’s Mark Kurowski reflects on sex abuse scandal and how the Church in Ireland reportedly has given us a road map to avoid James and John.  What does it mean to lead and why would ordination to the diaconate be a key part of the solution?.  Listen to this podcast of his reflection for the 29th Sunday of Ordinary Time. Please read Mark 10:17-30. #GreatPreaching, this is Mark Kurowski with a reflection for Sunday, 10/21/2012The 29th Sunday of Ordinary Time.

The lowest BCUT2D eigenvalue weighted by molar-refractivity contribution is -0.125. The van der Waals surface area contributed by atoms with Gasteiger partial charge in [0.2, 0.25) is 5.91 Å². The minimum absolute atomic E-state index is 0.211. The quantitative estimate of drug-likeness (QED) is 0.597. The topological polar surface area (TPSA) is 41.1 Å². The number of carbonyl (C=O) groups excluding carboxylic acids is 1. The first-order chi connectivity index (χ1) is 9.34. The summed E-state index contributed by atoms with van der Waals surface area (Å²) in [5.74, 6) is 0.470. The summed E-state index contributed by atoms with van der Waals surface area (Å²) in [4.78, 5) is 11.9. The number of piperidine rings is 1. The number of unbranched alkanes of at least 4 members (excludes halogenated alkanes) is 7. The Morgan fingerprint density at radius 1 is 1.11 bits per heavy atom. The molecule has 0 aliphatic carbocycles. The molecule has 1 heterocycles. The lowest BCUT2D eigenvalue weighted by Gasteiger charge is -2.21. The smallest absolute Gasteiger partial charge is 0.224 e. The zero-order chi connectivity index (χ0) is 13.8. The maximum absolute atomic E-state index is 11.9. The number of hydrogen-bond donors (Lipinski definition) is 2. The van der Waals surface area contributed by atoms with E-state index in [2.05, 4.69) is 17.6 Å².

Please pause this audio and read Mark 10:35-45.  When I was a campus minister, we had recently moved our Chapel from the basement of the Student Center, which was symbolically and functionally not what we would have liked, so we moved our Chapel to one of the nicest buildings on Campus, Kindlon Hall, where the space, the former rare book and archive section of where the Library was, is actually a Chapel shaped place that will serve us well until the day that a free standing chapel is built, we hope someday.  It is beautiful and I appreciate the lovely windowed wall  that faces south over the lovely tree line of DuPage county in my office.  It could all be very intoxicating.  It could cause us in the ministry office to think that being in a very nice office on a nice prominent location in the University is what it means to be in ministry, but we would be wrong.  The word “minister” means to supply or to bring something to someone to give them relief.  Bringing someone a cold cup of water on a hot day is to minister.  To put a bandage on a wound is to minister, which is why the medical field, in particular nursing, came from religious people and religious life.  The whole of loving neighbor is to do something to bring relief.  Earlier this year, I spoke about how St. James admonishes in very strong terms how we ought not wish people to be warm and well without lifting a finger to help find shelter and food for those who are without.  It is critical that priests are first ordained deacons.  Deacons are given the Spiritual gift of having a heart and doing service for the poor.  As far as I know, priesthood does not mean that the diaconate to which priests were ordained, has left them.  That qualities of the diaconate has not left them because it is an indelible mark on their soul.  It changes them, as we say, “ontologically,” with permanence.  This gift of being ordained first a deacon and then a priest, I think, is crucial.  The ministry of rule, teach and sanctify, needs to be done with complete understanding of the preferential option for the poor that the diaconate gives.  So, the context of leadership is Baptism, or being claimed by God to live a holy life, that is augmented by a vocation to serve the poor and outcast which then sets the table for a leader who rules with holiness of heart, mind and an objective to always remember the poor and outcast.  To be a priest, deacon, or bishop is to be in service, to give of the self, to empty out ourselves to bring a cup of cold water to someone who is thirsty while at the same time making sure the linens are properly arranged on the altar for the Eucharist.  One time, as I was transitioning from being in the formation to the priesthood to leadership as a lay person, I was told by a man, “the role of the supervisor is to make sure that everyone has what they need to achieve the objective.”  Once again, there it is, service from the top.  It is particularly gauling when those who are called to serve, even give up their lives, are focused on the benefits of their position instead of the benefits they can bring to the service provided by the position.  That is what we see James and John doing here.  Do they love the Lord or do they just want to sit at his right and left at the coming of his kingship?  Do they want to alleviate the suffering of the poor, the outcast, the psychologically imprisoned, the emotionally destroyed or the little ones without hope, or do they want to sit in the high spot to be seen by all?  Diarmuid Martin is a man who understands this concept of servant leadership and leading people to goodness.  The Archbishop of Dublin was featured on a March 4, 2012 60 Minutes episode that recounted the painful truth of the “overwhelming evidence that the Church hierarchy was not only aware of the sexual abuse, but did little about it.”  The Archbishop of Dublin has spent time listening to the victims of the abuse. He has opened up his files to the police. He has instituted reforms. He did something that the Church in Ireland has never done,  he held a service of atonement where he prostrated himself before the altar.  Then, he knelt down before the victims and washed their feet.  What is striking in this story from 60 Minutes, is that the Archbishop’s laying down of his high ranking to do what we all greatly desire our bishops to do, he becomes perfect in our eyes.  We, as lay people, love him because of his self emptying.  He becomes more like Jesus in his bold humility.  His service is what makes him worth following.  His willingness to get a cup of cold water for a child is what makes him great in our eyes.  It is precisely when he removes the miter, puts down the crozier, takes off the chasuble, removes the stole and puts on an apron and washes the feet of the children, that we see the truthfulness of the chasuble, crozier, and miter.  On top of that, the supreme irony of the whole situation is encapsulated in why one parish church council member says in the story that the former hierarchy tried to cover up the scandal: “They cover it up because the priests were supposed to be perfect.”  That is what she said.  No, James!  No, John!  It is not in hiding our imperfections and aspiring to the seat at the right hand or the view from the fourth floor window that makes us great or perfect!  No!  It is in laying down all that we could do and doing what we don’t have to do that the service of Jesus Christ comes out.  When we deny the power of the world and serve those who are forgotten and even those who despise us, that is when we are most like Christ.  How is it that we have allowed ourselves to be trapped by the trappings of whatever power we have?  How is it that we can lay down the “privileges of our position” and serve others in bold humility that will touch lives and change hearts?  Make your plan for this week on ways that you can clean the kitchen at work when it is not your job, or open a door or some doors for someone whose job is considered less than yours.    What is your plan to deny the privilege and pick up the cross?  Amen?  Amen. This audio is under the copyright of and may not be used, reduplicated, or distributed for commercial use without the express written consent of, LLC., 2012.